Retro: Tatra T700 - The Bouncing Czech

Luxury- East European-style. BOB HALL catches up with the Tatra, an intriguing 20-a-year oddity

Retro: Tatra T700 - The Bouncing Czech

On March 31, 1998, Porsche built the last air-cooled 911. This was a point of historical significance to some people, as it left the Volkswagen Beetle (still being produced in both Brazil and Mexico) as the last air-cooled rear-engine car on earth, right? Smile and say, "Wrong." There's still one other outfit holding the rear engine fortress - one that's been at it longer than even Volkswagen, too.

Bouncing Czech was first published in Wheels in August 1998.

The other bit of interest is that the car we're talking about is probably the most exclusive series-produced car on earth. Annual production comes to some 20 or so a year. And to further confuse, the price starts at roughly $78,000. Not $780,000, not $7,800,000 but $78,000! So what is it? Why a Tatra, of course.

1998 Tatra T700 Review The Bouncing Czech - August 1998
View this article in its original format in the archive.

Nestled away in the eastern end of the Czech Republic is the Koprivnice headquarters and main plant of Tatra a.s. The company is probably better known worldwide for its range of fascinating heavy diesel trucks – big air-cooled diesel V8s, V10s or V12s with all-wheel drive and tubular backbone chassis featuring fully independent suspension – than for cars even though the outfit’s been building cars since 1897. The company hasn’t been without innovation in the cars either – early on, Tatra introduced the pedal-operated brake (despite outcries of the potential dangers of such a feature in the press of the day). By the early ’30s Tatra’s formula had become well-established – front-engine, rear-drive cars with horizontally opposed air-cooled engines and independent suspension on all wheels (even if it was via swing-axles at the rear end). In 1933 that was to change.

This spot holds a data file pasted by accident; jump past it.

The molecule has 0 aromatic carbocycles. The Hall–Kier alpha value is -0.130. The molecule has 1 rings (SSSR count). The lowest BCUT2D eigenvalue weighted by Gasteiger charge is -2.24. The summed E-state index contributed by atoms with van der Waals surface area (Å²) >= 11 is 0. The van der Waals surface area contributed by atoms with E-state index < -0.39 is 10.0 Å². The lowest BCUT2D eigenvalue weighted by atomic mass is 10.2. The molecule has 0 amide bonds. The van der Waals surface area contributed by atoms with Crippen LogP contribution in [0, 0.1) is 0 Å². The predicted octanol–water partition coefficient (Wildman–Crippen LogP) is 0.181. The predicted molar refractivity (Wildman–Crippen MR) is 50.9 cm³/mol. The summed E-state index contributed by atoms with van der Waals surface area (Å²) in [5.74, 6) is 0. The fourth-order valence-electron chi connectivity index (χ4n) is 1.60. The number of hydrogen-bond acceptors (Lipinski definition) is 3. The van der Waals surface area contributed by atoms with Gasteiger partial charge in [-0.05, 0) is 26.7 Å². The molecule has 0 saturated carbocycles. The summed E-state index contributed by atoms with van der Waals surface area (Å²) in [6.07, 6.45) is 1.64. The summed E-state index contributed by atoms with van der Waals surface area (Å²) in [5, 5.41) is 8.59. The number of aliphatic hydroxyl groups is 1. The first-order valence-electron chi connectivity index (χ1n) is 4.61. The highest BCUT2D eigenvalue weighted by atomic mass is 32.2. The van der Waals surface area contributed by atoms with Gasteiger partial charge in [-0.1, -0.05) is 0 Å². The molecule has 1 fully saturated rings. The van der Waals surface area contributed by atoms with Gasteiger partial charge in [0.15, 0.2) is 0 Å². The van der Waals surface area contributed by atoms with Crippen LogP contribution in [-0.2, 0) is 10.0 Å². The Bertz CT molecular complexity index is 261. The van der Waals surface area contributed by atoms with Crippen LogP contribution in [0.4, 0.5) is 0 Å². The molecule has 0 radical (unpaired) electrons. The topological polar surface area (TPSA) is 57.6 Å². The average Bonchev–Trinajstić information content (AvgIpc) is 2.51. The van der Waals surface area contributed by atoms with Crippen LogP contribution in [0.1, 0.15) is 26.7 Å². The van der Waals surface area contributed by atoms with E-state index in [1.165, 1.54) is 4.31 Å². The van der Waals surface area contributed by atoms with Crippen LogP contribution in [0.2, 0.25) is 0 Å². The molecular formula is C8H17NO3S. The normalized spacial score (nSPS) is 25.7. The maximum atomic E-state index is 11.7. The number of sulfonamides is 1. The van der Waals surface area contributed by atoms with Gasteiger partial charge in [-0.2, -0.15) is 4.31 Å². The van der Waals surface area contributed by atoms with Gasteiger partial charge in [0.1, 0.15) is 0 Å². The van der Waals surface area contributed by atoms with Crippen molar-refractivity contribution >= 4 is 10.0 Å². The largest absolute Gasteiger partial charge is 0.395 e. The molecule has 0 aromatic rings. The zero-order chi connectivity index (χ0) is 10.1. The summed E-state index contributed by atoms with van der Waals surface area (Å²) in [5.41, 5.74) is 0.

Technical director Hans Ledwinka had developed a large (3150mm wheelbase and overall length more than 5m) rear-engined car adhering to the aerodynamic theories popular in the 1930s. Powered by an air-cooled V8 of 3.0 litres, the model 77 rattled a number of cages when it appeared at the Prague show in late 1933.

With a top speed of 140km/h it was fast by the standard of the day, even though the kerb weight of roughly 1800kg meant it was no lightweight. Subsequent versions had larger and more powerful engines (3.4 litre), and handling that was even more suspect.

In 1937 the 87 was introduced, notable for having weight pared by more than 400kg, a new engine which reverted to a 3.0 litre capacity, as well as a wheelbase reduction to improve handling. With a top speed just shy of 160km/h, improved dynamics were probably a good idea.

Tatra kept building air-cooled rear-engine cars throughout Czechoslovakia’s ‘experiment’ (as some of the people we recently talked to referred to it) with socialism to the present day. Tatra’s latest model, the T700, is a heavily facelifted version of the Vignale-styled T613 of 1970.

The mechanical package is pure Tatra; an air-cooled twin cam V8 displacing 3.5 litres and developing 147kW at 5700rpm, and with peak torque of 300Nm coming on stream at 4000rpm, and it’s coupled to a five-speed manual transaxle. No automatics here. The T700 diverges from Tatra tradition solely through the use of Bosch fuel injection. One of Tatra’s engineers mentioned that a more powerful 4.3 litre version of the eight is under development, with planned introduction sometime in 1999. Hey, 4.3 litres. Same as a Mercedes E-class.